China Focus: Researchers test pig organs in monkeys for animal-human transplant

Source: Xinhua| 2020-07-01 21:01:04|Editor: huaxia

XI'AN, July 1 (Xinhua) -- A Chinese research team announced it has transplanted organs from a gene-edited pig to three monkeys, setting a new record as one of them has been surviving for 18 days now. The experiment indicates that transplants between different species can help solve the problem of human organ shortage.

The trial was conducted by researchers and clinicians at the Xijing Hospital affiliated to Air Force Medical University in Xi'an, northwest China's Shaanxi Province. On June 13, after knocking out 13 of the pig's genes resistant to viral infection and acute rejection, scientists transplanted its liver, heart and kidneys into three monkeys.

According to the hospital, the monkey receiving the heart lived for seven days, and the one that received the kidneys just survived a day.

The monkey who received the pig's liver, however, has been in good health since the operation, breaking the previous survival record of 15 days.

Dou Kefeng, lead researcher and a hepatologist at the hospital, said transplanting animal organs into human bodies is a trend in bio-engineering and pigs are the best possible source due to similarities in size and physiology with human beings. Besides, monkeys share about 94 percent of human DNA, indicating that the trial comes close to animal-human organ transplants.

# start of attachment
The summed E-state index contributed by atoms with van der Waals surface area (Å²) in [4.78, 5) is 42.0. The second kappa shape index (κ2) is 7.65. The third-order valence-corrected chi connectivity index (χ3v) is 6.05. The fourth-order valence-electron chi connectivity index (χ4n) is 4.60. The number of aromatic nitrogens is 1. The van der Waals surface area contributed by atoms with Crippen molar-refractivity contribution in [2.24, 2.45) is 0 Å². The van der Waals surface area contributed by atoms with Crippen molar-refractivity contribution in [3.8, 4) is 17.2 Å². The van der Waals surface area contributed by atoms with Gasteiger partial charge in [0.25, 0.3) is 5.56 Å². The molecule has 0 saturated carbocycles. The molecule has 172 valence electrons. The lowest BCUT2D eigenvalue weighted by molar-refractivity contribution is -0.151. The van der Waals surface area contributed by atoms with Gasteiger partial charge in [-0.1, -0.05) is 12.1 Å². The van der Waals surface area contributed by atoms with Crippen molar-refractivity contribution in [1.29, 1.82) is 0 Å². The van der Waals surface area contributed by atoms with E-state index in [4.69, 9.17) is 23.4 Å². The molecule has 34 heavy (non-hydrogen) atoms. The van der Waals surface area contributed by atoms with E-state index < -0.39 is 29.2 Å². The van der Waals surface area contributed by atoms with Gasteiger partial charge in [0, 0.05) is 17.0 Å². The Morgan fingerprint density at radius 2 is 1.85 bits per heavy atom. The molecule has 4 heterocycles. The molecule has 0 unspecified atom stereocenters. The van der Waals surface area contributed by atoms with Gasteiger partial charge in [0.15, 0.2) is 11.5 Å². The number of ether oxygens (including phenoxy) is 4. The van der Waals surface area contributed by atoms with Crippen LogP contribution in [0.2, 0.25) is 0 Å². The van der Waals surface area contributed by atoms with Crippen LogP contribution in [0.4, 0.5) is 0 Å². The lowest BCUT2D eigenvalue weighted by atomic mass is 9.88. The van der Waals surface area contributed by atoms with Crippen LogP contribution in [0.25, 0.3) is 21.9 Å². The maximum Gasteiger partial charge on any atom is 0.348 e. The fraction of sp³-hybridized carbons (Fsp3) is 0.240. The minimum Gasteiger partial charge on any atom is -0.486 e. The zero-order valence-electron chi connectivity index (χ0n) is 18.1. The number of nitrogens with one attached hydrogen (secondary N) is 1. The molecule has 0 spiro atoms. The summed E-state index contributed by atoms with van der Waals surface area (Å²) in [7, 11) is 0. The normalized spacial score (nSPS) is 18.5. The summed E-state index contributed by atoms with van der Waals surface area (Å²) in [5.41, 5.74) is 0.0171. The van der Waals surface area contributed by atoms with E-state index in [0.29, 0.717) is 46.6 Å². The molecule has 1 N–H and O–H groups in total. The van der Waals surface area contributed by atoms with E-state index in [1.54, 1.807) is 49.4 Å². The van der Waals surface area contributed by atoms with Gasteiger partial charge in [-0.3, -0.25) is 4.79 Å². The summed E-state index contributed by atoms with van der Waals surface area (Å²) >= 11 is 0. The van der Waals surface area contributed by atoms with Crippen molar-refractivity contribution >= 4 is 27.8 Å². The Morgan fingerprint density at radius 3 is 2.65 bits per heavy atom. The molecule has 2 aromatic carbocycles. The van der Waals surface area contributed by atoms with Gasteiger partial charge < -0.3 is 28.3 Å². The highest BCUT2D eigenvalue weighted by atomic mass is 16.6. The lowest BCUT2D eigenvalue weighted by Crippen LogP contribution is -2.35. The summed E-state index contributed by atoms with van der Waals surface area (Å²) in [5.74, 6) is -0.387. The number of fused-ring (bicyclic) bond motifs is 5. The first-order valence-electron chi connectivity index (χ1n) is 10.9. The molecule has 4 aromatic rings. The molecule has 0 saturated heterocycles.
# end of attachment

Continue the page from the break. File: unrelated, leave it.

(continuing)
It is not the first pig-monkey organ transplant carried out by the Chinese hospital. In 2013, a monkey who received the liver of a pig survived 14 days. A year later, a U.S. research team broke the record with a monkey surviving 15 days, Dou told Xinhua.

About 300,000 Chinese patients are waiting for organ transplants, but only 20,000 are lucky every year as a lack of donors limits organ transfers.

Human organ shortage is a worldwide problem. Scientists have long hoped that the issue could be resolved by using suitable animal organs for transplant, a concept called xenotransplantation.

Many research teams at home and abroad have studied transplant of organs including cornea and skin from gene-edited pigs to human beings.

"Xenotransplantation may help increase the availability of organs for thousands of people on waiting lists for lifesaving organ transplants," Dou said. Enditem